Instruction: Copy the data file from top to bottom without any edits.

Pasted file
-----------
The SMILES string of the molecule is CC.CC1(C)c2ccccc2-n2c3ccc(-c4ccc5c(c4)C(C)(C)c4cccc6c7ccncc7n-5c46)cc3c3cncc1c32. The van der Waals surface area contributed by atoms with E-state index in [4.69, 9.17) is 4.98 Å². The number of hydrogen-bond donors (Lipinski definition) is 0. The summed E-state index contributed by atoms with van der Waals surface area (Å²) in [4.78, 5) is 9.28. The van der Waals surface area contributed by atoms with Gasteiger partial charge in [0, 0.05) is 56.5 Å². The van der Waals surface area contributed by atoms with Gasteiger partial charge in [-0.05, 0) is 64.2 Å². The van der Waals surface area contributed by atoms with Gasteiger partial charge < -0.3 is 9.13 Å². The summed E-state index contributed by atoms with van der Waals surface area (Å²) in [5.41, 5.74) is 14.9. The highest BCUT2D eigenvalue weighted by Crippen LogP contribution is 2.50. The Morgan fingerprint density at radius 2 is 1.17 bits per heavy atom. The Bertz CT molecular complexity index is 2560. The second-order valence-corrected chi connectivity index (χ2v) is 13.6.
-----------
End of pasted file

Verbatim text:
The SMILES string of the molecule is CC.CC1(C)c2ccccc2-n2c3ccc(-c4ccc5c(c4)C(C)(C)c4cccc6c7ccncc7n-5c46)cc3c3cncc1c32. The van der Waals surface area contributed by atoms with E-state index in [4.69, 9.17) is 4.98 Å². The number of hydrogen-bond donors (Lipinski definition) is 0. The summed E-state index contributed by atoms with van der Waals surface area (Å²) in [4.78, 5) is 9.28. The van der Waals surface area contributed by atoms with Gasteiger partial charge in [0, 0.05) is 56.5 Å². The van der Waals surface area contributed by atoms with Gasteiger partial charge in [-0.05, 0) is 64.2 Å². The van der Waals surface area contributed by atoms with Gasteiger partial charge < -0.3 is 9.13 Å². The summed E-state index contributed by atoms with van der Waals surface area (Å²) in [5.41, 5.74) is 14.9. The highest BCUT2D eigenvalue weighted by Crippen LogP contribution is 2.50. The Morgan fingerprint density at radius 2 is 1.17 bits per heavy atom. The Bertz CT molecular complexity index is 2560. The second-order valence-corrected chi connectivity index (χ2v) is 13.6.